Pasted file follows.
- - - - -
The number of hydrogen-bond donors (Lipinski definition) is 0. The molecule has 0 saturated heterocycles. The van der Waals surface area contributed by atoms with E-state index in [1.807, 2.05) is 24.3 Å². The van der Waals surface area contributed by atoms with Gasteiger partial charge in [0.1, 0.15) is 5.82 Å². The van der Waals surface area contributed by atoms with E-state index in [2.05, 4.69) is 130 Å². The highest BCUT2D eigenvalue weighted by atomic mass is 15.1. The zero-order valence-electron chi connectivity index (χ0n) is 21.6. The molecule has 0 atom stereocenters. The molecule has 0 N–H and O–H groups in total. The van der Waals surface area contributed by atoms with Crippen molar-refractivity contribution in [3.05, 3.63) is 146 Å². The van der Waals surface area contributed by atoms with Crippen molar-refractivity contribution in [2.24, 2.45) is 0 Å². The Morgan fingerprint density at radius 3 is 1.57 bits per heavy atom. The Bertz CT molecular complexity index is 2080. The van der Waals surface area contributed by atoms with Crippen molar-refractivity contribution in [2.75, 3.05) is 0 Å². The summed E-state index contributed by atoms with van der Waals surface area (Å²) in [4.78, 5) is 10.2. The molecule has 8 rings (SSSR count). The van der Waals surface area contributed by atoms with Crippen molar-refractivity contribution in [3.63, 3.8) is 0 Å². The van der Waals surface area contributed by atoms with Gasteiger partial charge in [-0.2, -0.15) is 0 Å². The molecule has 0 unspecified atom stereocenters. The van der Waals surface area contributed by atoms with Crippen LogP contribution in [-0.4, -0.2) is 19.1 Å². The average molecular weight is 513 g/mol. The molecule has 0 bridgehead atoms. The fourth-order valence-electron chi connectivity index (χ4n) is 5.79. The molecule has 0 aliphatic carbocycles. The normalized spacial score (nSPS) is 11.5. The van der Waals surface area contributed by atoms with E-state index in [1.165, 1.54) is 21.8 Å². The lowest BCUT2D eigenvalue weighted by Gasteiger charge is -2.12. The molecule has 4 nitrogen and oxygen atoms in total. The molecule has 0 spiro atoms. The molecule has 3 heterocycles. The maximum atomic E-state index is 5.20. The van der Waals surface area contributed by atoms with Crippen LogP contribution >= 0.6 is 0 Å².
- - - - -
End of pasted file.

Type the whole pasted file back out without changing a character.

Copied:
The number of hydrogen-bond donors (Lipinski definition) is 0. The molecule has 0 saturated heterocycles. The van der Waals surface area contributed by atoms with E-state index in [1.807, 2.05) is 24.3 Å². The van der Waals surface area contributed by atoms with Gasteiger partial charge in [0.1, 0.15) is 5.82 Å². The van der Waals surface area contributed by atoms with E-state index in [2.05, 4.69) is 130 Å². The highest BCUT2D eigenvalue weighted by atomic mass is 15.1. The zero-order valence-electron chi connectivity index (χ0n) is 21.6. The molecule has 0 atom stereocenters. The molecule has 0 N–H and O–H groups in total. The van der Waals surface area contributed by atoms with Crippen molar-refractivity contribution in [3.05, 3.63) is 146 Å². The van der Waals surface area contributed by atoms with Crippen molar-refractivity contribution in [2.24, 2.45) is 0 Å². The Morgan fingerprint density at radius 3 is 1.57 bits per heavy atom. The Bertz CT molecular complexity index is 2080. The van der Waals surface area contributed by atoms with Crippen molar-refractivity contribution in [2.75, 3.05) is 0 Å². The summed E-state index contributed by atoms with van der Waals surface area (Å²) in [4.78, 5) is 10.2. The molecule has 8 rings (SSSR count). The van der Waals surface area contributed by atoms with Crippen molar-refractivity contribution in [3.63, 3.8) is 0 Å². The van der Waals surface area contributed by atoms with Gasteiger partial charge in [-0.2, -0.15) is 0 Å². The molecule has 0 unspecified atom stereocenters. The van der Waals surface area contributed by atoms with Crippen LogP contribution in [-0.4, -0.2) is 19.1 Å². The average molecular weight is 513 g/mol. The molecule has 0 bridgehead atoms. The fourth-order valence-electron chi connectivity index (χ4n) is 5.79. The molecule has 0 aliphatic carbocycles. The normalized spacial score (nSPS) is 11.5. The van der Waals surface area contributed by atoms with E-state index in [1.165, 1.54) is 21.8 Å². The lowest BCUT2D eigenvalue weighted by Gasteiger charge is -2.12. The molecule has 4 nitrogen and oxygen atoms in total. The molecule has 0 spiro atoms. The molecule has 3 heterocycles. The maximum atomic E-state index is 5.20. The van der Waals surface area contributed by atoms with Crippen LogP contribution >= 0.6 is 0 Å².